5. By RE you mean Repetition Effort as in within the 5-12 rep range to gain more muscle fiber correct? I didn't get what SE meant, Submaximal Effort?

What if I switch my DE day into RE as you say and if I don't progress as well as I used to then it will be necessary to go back to DE training.

Have way more reading to do.

Thanks for all the help I really appreciate it.

10-27-2011, 06:50 PM
Explosiveness with a 45 lb bar has nothing to do with anything. Speed training is used to increase the rate of force production through bad leverage points with submaximal weights for carryover to max weights. Being explosive is useless unless you can utilize that with near max weights. For instance, if your bar speed is slow a few inches off your chest, speed work, focusing on tucking hard and pushing as fast as you can through this point should enable you to stay tucked and push harder with a max weight. If the DE stuff is working, you'll push through your normal sticking point. If you're going through the motions, this sticking point will still be there since you haven't developed the motor patterns to get through it.

Again, alot of people go through motions with speed work and it doesn't carryover. Then they complain it's useless. It's necessary to understand why you're doing speed work and what to do with it. Again, if you got faster pressing the bar, does this carryover to pressing 250?

New lifters need a higher frequency since their training volumes are so low. Take 60% of a 200 lb bench (120) and 40% of a 600 lb bench (240). Even with a 20% reduction in intensity for speed day (and with weights moving at the same speed), the 600 lb bencher has twice the volume of a weaker lifter.

Not to mention RE work (rep effort til failure) or SE work (volume work) will focus more on hypertrophy which at 6'3 you can use if you want to fill in your weight class.

Again, if you choose to do speed work, follow the general guidelines. And focus on your sticking point while you do it with each rep. Don't complicate or overthink things, since you're at a point where alot of things can work for you. Take advantage.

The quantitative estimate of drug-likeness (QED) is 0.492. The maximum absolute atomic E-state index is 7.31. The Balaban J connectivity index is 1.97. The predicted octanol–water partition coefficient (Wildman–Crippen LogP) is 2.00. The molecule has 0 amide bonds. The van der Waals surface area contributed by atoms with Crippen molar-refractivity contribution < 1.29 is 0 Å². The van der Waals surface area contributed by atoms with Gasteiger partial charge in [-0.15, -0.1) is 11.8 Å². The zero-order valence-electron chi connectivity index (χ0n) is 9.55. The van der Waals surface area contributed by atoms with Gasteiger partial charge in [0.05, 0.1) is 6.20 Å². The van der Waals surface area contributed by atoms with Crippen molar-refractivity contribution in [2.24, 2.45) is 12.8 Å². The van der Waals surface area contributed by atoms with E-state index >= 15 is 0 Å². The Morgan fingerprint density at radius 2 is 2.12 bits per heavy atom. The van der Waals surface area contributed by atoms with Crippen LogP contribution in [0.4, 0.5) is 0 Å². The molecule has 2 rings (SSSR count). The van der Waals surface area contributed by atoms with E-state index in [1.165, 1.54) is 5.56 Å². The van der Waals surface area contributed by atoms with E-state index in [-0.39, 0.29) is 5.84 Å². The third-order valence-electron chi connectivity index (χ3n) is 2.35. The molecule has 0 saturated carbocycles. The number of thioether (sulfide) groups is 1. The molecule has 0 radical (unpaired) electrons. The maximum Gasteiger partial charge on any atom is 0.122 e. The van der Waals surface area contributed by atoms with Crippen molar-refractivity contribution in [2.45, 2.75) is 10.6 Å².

10-28-2011, 12:50 AM
Thanks a lot blood.

For now I want to continue with the speed work. I will try to read as much as I can on the weekend. When you say more rep work, I have heard that the higher reps are intended better towards sarcoplasmic hypertrophy (such as the 8-12 rep range) and the low rep ranges (for example 1-6) are intended towards myofibrillar hypetrophy, which means most of my repetition work should be kept towards the lower reps ranges? Louie told me to stick with the 5-12 rep range for starters, and in my experience I get better results staying in the lower rep range such as 5-8. BTW can you clarify what you meant by focusing on my sticking point? Sorry for some of these beginner questions, I'm 15 and I want to be serious about this sport.

Thank you for your time.

10-28-2011, 03:08 AM
If you're in contact with Louie by all means follow what he tells you.
RE work can be done over a variety of rep ranges.

Don't get caught up too much with sticking point training. Focus on filling out your frame and steady progress first. But overall, what it means is, approach your DE training like ME work. Don't just do speed work for the sake of doing it. If that's the case, you might get faster with 60% but find your 100% remains stagnant. The goal is to always move more weight. However, if you develop good motor patterns with speed work, you'll find you'll start pushing through bad leverages and where you typically slow down with near max weights. Speed work not only increases force production, it helps reinforce good technique. Remember, a majority of your lift specific work will be done on DE day since on ME days you're rotating variants of the big 3.